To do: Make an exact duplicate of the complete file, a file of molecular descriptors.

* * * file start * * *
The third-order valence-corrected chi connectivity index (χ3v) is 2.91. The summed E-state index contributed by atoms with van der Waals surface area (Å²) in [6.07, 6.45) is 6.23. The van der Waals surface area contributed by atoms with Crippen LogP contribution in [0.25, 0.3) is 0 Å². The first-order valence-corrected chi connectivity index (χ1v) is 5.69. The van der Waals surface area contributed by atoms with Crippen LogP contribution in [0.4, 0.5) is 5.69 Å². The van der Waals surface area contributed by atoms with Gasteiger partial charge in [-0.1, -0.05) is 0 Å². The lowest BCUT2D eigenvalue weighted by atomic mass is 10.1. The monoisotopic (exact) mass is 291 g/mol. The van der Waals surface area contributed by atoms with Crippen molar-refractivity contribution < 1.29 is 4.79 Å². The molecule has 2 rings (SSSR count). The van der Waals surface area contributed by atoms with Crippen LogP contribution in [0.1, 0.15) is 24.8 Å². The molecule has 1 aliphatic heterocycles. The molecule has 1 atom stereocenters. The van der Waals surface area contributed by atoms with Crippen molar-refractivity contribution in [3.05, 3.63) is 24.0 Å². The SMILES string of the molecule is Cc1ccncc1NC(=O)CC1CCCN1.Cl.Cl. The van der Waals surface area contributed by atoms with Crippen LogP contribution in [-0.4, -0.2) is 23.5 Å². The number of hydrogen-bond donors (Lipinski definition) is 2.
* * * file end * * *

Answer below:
The third-order valence-corrected chi connectivity index (χ3v) is 2.91. The summed E-state index contributed by atoms with van der Waals surface area (Å²) in [6.07, 6.45) is 6.23. The van der Waals surface area contributed by atoms with Crippen LogP contribution in [0.25, 0.3) is 0 Å². The first-order valence-corrected chi connectivity index (χ1v) is 5.69. The van der Waals surface area contributed by atoms with Crippen LogP contribution in [0.4, 0.5) is 5.69 Å². The van der Waals surface area contributed by atoms with Gasteiger partial charge in [-0.1, -0.05) is 0 Å². The lowest BCUT2D eigenvalue weighted by atomic mass is 10.1. The monoisotopic (exact) mass is 291 g/mol. The van der Waals surface area contributed by atoms with Crippen molar-refractivity contribution < 1.29 is 4.79 Å². The molecule has 2 rings (SSSR count). The van der Waals surface area contributed by atoms with Crippen LogP contribution in [0.1, 0.15) is 24.8 Å². The molecule has 1 aliphatic heterocycles. The molecule has 1 atom stereocenters. The van der Waals surface area contributed by atoms with Crippen molar-refractivity contribution in [3.05, 3.63) is 24.0 Å². The SMILES string of the molecule is Cc1ccncc1NC(=O)CC1CCCN1.Cl.Cl. The van der Waals surface area contributed by atoms with Crippen LogP contribution in [-0.4, -0.2) is 23.5 Å². The number of hydrogen-bond donors (Lipinski definition) is 2.